City of Hope investigators initiated a Phase I (first-in-man) clinical trial evaluating a (CAR) T cell therapy for glioblastoma (GBM) utilizing a scorpion venom peptide called chlorotoxin (CLTX) to direct T cells to target brain tumor cells. Preclinical research involving mice models reveal that the CLTX-CAR T cells result in tumor regression with no evidence of off-target effects.
TrialSite News breaks this information down to what is hopefully an easier translation to a larger audience. The research, led by City of Hope investigators, had their preclinical studies published in Science Translational Medicine in a paper titled “Chlorortoxin-directed CAR T cells for specific and effective targeting of glioblastoma.”
What is glioblastoma, and why is it a Problem?
The most common form of primary brain tumor (PBT), glioblastoma, is also the deadliest. Often difficult to treat as tumors are disseminated throughout the brain. The most recent treatment breakthroughs—such as immunotherapies including CAR T cells—must contend with a high degree of heterogeneity within the tumors. Unfortunately, despite all the breakthroughs from surgery and chemotherapy to radiotherapy, GBM survival has only modestly improved over the past decades.
What is the significance of the City of Hope research here?
This chlorotoxin-based CAR T cell therapy can potentially help glioblastoma (brain cancer) patients that are difficult to treat. Moreover, this targeting strategy, based on CAR T, represents a new targeting strategy for CAR T therapy
How is the City of Hope experimental CAR T treatment different?
With typical CAR T, therapy typically incorporates a monoclonal antibody sequence in the targeting domain—enabling the CAR T to seek out and kill tumor cells—the City of Hope-based experimental CAR T exploits the tumor-binding propensity of the 36-amino acid CLTX peptide (originally isolated from deathstalker scorpion called Leiurus quinquestriatus). As reported in Genetic Engineering & Biotechnology News, the City of Hope scientists noted: “CLTX has been established to bind broadly and specifically to GBM and other neuroectodermal tumors while showing minimal cross-reactivity with non-malignant cells in the brain and elsewhere.”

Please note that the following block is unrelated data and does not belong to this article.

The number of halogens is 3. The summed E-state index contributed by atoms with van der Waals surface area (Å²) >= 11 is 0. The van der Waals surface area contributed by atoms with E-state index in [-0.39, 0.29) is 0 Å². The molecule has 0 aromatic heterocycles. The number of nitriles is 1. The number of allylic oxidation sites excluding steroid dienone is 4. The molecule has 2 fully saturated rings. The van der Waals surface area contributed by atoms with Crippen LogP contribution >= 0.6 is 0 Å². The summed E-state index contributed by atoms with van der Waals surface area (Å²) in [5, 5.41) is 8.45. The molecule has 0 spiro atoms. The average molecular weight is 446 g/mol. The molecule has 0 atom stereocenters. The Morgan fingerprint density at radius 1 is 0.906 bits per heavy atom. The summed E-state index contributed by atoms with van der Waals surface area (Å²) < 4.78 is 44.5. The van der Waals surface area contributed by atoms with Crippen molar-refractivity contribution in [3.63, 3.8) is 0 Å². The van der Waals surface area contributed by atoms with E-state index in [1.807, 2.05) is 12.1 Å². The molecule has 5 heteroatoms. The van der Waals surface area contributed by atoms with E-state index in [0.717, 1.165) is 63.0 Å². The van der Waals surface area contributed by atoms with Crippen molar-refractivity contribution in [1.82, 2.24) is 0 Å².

This approach brings a more mobile component where the chlorotoxin is used to direct the T cells to constantly survey the brain on the look-out for appropriate targets. The hope is that this novel therapy will seek out and target a wider variety of GBM tumor cells that other antibody-based CARs.
Has the CLTX-based CAR T shown promise?
Yes. Experiments in human GBM cells in cell-based assays and in animal models reveal that the CLTX-CAR T cells recognized and killed broad populations of GBM cells, however, avoided non-tumor cells in the brain and other organs.
The Phase I studies the side effects and best dose of chimeric antigen receptor (CAR) T cells with a chlorotoxin tumor-targeting domain in treating patients with glioblastoma that has come back (recurrent) or that is growing, spreading, or getting worse (progressive). Vaccines made from a gene-modified virus may help the body build an effective immune response to kill tumor cells.
The study will include 36 participants for this open-label, single-group assessment study. The study commences in March 2020 and concludes in 2023.
Christine Brown, Ph.D., City of Hope’s Heritage Provider Network Professor in immunotherapy, deputy director T Cell Therapeutics Research Laboratory
Michael Barish, Ph.D., City of Hope professor and chair of the department of development and stem cell biology
Behnam Badie, MD Neurosurgeon
Dongrui Wang, Doctoral candidate, City of Hope’s Irell & Manella Graduate School of Biological Sciences